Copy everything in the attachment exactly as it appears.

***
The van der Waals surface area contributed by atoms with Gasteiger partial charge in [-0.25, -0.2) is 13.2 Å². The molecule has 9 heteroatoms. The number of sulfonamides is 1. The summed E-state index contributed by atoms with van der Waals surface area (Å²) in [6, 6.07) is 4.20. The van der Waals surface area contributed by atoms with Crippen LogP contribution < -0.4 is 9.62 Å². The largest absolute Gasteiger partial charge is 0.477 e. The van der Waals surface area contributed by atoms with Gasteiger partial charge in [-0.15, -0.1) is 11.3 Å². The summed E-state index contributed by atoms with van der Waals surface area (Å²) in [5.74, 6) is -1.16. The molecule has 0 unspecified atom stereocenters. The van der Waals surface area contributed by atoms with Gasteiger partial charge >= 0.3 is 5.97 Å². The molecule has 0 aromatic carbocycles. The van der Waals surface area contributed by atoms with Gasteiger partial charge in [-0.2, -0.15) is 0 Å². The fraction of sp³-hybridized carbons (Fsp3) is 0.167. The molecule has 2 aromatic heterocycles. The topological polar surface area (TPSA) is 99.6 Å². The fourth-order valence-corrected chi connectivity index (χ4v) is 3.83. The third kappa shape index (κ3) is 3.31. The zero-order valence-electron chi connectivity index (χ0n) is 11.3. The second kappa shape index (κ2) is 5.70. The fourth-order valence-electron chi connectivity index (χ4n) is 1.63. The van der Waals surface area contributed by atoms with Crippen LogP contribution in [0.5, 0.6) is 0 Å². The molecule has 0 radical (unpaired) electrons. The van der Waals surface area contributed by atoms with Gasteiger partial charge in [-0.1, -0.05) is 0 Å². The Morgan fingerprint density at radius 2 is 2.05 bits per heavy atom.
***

The van der Waals surface area contributed by atoms with Gasteiger partial charge in [-0.25, -0.2) is 13.2 Å². The molecule has 9 heteroatoms. The number of sulfonamides is 1. The summed E-state index contributed by atoms with van der Waals surface area (Å²) in [6, 6.07) is 4.20. The van der Waals surface area contributed by atoms with Crippen LogP contribution < -0.4 is 9.62 Å². The largest absolute Gasteiger partial charge is 0.477 e. The van der Waals surface area contributed by atoms with Gasteiger partial charge in [-0.15, -0.1) is 11.3 Å². The summed E-state index contributed by atoms with van der Waals surface area (Å²) in [5.74, 6) is -1.16. The molecule has 0 unspecified atom stereocenters. The van der Waals surface area contributed by atoms with Gasteiger partial charge >= 0.3 is 5.97 Å². The molecule has 0 aromatic carbocycles. The van der Waals surface area contributed by atoms with Gasteiger partial charge in [-0.2, -0.15) is 0 Å². The fraction of sp³-hybridized carbons (Fsp3) is 0.167. The molecule has 2 aromatic heterocycles. The topological polar surface area (TPSA) is 99.6 Å². The fourth-order valence-corrected chi connectivity index (χ4v) is 3.83. The third kappa shape index (κ3) is 3.31. The zero-order valence-electron chi connectivity index (χ0n) is 11.3. The second kappa shape index (κ2) is 5.70. The fourth-order valence-electron chi connectivity index (χ4n) is 1.63. The van der Waals surface area contributed by atoms with Crippen LogP contribution in [0.5, 0.6) is 0 Å². The molecule has 0 radical (unpaired) electrons. The van der Waals surface area contributed by atoms with Gasteiger partial charge in [-0.1, -0.05) is 0 Å². The Morgan fingerprint density at radius 2 is 2.05 bits per heavy atom.